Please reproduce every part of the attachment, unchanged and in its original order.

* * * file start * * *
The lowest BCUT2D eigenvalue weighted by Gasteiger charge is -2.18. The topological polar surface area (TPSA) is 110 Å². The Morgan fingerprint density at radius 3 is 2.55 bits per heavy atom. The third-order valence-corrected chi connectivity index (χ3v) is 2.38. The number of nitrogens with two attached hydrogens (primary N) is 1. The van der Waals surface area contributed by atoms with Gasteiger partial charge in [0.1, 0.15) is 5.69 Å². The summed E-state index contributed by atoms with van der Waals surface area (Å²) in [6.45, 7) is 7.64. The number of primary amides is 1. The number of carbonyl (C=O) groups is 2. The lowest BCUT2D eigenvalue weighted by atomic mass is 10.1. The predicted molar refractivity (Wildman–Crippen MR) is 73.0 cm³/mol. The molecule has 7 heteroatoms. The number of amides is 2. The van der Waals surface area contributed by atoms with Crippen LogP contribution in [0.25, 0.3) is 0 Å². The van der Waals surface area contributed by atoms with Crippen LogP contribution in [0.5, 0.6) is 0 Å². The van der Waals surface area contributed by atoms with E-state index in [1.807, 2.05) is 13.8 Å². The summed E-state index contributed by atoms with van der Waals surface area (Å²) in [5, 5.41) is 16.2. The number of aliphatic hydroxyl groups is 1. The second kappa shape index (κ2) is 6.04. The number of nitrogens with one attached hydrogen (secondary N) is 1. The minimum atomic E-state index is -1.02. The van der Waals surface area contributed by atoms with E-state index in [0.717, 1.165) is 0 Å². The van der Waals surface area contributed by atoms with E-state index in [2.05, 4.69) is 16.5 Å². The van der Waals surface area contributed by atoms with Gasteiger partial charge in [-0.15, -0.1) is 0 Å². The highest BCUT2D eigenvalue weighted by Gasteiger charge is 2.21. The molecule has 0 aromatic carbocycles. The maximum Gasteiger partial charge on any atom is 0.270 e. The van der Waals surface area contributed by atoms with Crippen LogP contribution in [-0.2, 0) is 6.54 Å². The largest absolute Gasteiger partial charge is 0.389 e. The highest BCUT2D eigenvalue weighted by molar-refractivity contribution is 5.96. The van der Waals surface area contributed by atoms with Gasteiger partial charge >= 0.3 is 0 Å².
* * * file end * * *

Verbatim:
The lowest BCUT2D eigenvalue weighted by Gasteiger charge is -2.18. The topological polar surface area (TPSA) is 110 Å². The Morgan fingerprint density at radius 3 is 2.55 bits per heavy atom. The third-order valence-corrected chi connectivity index (χ3v) is 2.38. The number of nitrogens with two attached hydrogens (primary N) is 1. The van der Waals surface area contributed by atoms with Gasteiger partial charge in [0.1, 0.15) is 5.69 Å². The summed E-state index contributed by atoms with van der Waals surface area (Å²) in [6.45, 7) is 7.64. The number of primary amides is 1. The number of carbonyl (C=O) groups is 2. The lowest BCUT2D eigenvalue weighted by atomic mass is 10.1. The predicted molar refractivity (Wildman–Crippen MR) is 73.0 cm³/mol. The molecule has 7 heteroatoms. The number of amides is 2. The van der Waals surface area contributed by atoms with Crippen LogP contribution in [0.25, 0.3) is 0 Å². The van der Waals surface area contributed by atoms with Crippen LogP contribution in [0.5, 0.6) is 0 Å². The van der Waals surface area contributed by atoms with E-state index in [1.807, 2.05) is 13.8 Å². The summed E-state index contributed by atoms with van der Waals surface area (Å²) in [5, 5.41) is 16.2. The number of aliphatic hydroxyl groups is 1. The second kappa shape index (κ2) is 6.04. The number of nitrogens with one attached hydrogen (secondary N) is 1. The minimum atomic E-state index is -1.02. The van der Waals surface area contributed by atoms with E-state index in [0.717, 1.165) is 0 Å². The van der Waals surface area contributed by atoms with E-state index in [2.05, 4.69) is 16.5 Å². The van der Waals surface area contributed by atoms with Gasteiger partial charge in [-0.15, -0.1) is 0 Å². The highest BCUT2D eigenvalue weighted by Gasteiger charge is 2.21. The molecule has 0 aromatic carbocycles. The maximum Gasteiger partial charge on any atom is 0.270 e. The van der Waals surface area contributed by atoms with Crippen LogP contribution in [-0.2, 0) is 6.54 Å². The largest absolute Gasteiger partial charge is 0.389 e. The highest BCUT2D eigenvalue weighted by molar-refractivity contribution is 5.96. The van der Waals surface area contributed by atoms with Gasteiger partial charge >= 0.3 is 0 Å².